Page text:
If you’re somewhat familiar with talk therapy styles, you’ve probably heard of CBT or cognitive behavioral therapy. It’s a gold standard of short-term, evidence-based treatment that works for a wide variety of mental health issues, including substance use disorder. CBT is based on the principle that how we think directly impacts how we feel, and that we can change the way we feel by learning how to monitor thoughts. A CBT therapist helps clients become aware of their negative thinking patterns and employ strategies to counteract them. 

As suggested by its name, CBT is very head-based, focused on analyzing thought patterns. But for some clients, emotions get in the way of any attempt to think their way out of a negative pattern. When a client experiences intense emotions, other strategies are needed. Enter dialectical behavior therapy (DBT). 

What is DBT?

Developed in the 1970s by Marsha Linehan, DBT operates on the dialectic principle: the synthesis of opposites. In the case of therapy, the opposites are change and acceptance. Clients learn how to change their painful patterns but also learn how to accept pain as part of life. In this way, the principles of DBT are much like the first part of the Serenity Prayer frequently quoted in 12-step support groups: “God, grant me the serenity to accept the things I cannot change, the courage to change the things I can, and the wisdom to know the difference.”

How does DBT work?

While each therapist will approach dialectical behavior therapy somewhat differently, most therapists work with four types of sessions:

 Pre-assessment (therapist meets with potential client to explain how DBT works and to determine whether it’s a good fit for the client)

  • Individual therapy (generally, weekly sessions of 40-60 minutes each, with a four-fold purpose: to keep the client safe from self-harm/suicide; to limit behaviors that interfere with therapy; to help client improve quality of life and meet goals; to teach client new skills to replace unhelpful behaviors)
  • Skills training in groups (therapist teaches DBT skills in a classroom setting)
  • Telephone crisis coaching (therapist arranges times when clients may call to resolve a crisis or get in-the-moment advice)

What Skills does DBT Teach?

The skills training aspect of DBT addresses four core skills that are useful in everyday life and that clients can practice at home, at work, and in their community. 

  1. Mindfulness – Clients are taught to bring their attention to the present moment and to observe and describe their feelings, thoughts, and situations in a non-judgmental way. They are taught to focus on doing one thing at a time and to choose coping mechanisms that are personally effective for them.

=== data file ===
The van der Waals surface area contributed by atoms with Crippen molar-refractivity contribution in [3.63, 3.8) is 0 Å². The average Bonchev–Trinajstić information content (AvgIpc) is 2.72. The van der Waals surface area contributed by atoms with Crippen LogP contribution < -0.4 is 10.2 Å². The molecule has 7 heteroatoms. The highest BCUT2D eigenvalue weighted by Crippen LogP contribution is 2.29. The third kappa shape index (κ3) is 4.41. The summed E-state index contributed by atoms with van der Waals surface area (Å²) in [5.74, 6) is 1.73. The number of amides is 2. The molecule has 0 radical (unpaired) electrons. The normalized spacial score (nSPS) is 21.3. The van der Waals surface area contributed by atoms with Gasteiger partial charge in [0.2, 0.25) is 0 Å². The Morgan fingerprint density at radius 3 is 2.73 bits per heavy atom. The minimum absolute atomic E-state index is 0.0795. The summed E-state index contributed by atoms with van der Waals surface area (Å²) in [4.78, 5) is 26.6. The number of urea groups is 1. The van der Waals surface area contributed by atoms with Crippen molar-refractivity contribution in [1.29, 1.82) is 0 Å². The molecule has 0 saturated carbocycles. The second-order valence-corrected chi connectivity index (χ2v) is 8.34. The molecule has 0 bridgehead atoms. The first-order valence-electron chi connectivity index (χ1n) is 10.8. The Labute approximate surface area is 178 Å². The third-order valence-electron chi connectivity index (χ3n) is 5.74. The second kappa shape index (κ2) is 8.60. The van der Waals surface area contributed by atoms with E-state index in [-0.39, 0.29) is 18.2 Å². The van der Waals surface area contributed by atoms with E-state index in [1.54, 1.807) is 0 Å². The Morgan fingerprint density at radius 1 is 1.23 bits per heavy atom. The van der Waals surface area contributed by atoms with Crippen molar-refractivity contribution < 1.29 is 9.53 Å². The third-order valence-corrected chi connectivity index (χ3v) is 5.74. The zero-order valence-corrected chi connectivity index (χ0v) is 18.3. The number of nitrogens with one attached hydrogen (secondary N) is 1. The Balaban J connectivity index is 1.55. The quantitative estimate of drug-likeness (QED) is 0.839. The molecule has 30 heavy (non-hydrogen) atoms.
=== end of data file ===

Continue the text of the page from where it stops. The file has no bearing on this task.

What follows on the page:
2. Distress tolerance – Clients learn grounding techniques to use in moments of intense emotional pain so they can “act, not react.” For example, a person may take a cold shower or go for a long walk to help ease the tension so that they can approach the pain in a more balanced way.  
  3. Interpersonal effectiveness – Clients learn and practice skills that will benefit their relationships. For many people, this means learning how to say no and speak up for what they need. As clients learn to set and enforce their boundaries, they develop greater self-respect. 
  4. Emotion regulation – Clients learn how to gain control over their emotions by accepting them without judgment while at the same time checking how well their emotions reflect the reality of the situation. For example, if you’re feeling enraged that someone cut you off in traffic, you can accept the anger as it is while also being aware that it’s out of proportion to the situation. Then, you can choose to do the opposite of what the anger wants you to do. If it wants you to retaliate by tailgating the car, you can instead choose to put extra space between you. 

The purpose of DBT techniques is to help you feel empowered, knowing that you can have strong emotions without letting them determine your actions. Over time, as you learn to manage your feelings and respect your needs, you’ll feel a greater sense of peace in life. 

DBT & Substance Use Disorder

By now, it’s probably easy to see how DBT can help with substance use disorder. People suffering from addiction are controlled by their emotions, unable to tolerate distress, and untrustworthy in relationships. When they go through treatment and enter recovery, they need to learn to deal with their feelings in ways that don’t involve substances. DBT can help clients manage the strong cravings that may arise and, over time, develop the emotional sobriety that underpins self-respect and well-being. 

If you or a loved one struggles with addiction, Safe Harbor Recovery Center can help. Our compassionate team in Portsmouth, VA, offers evidence-based therapies and interventions catered to your specific needs. Contact us today to learn more.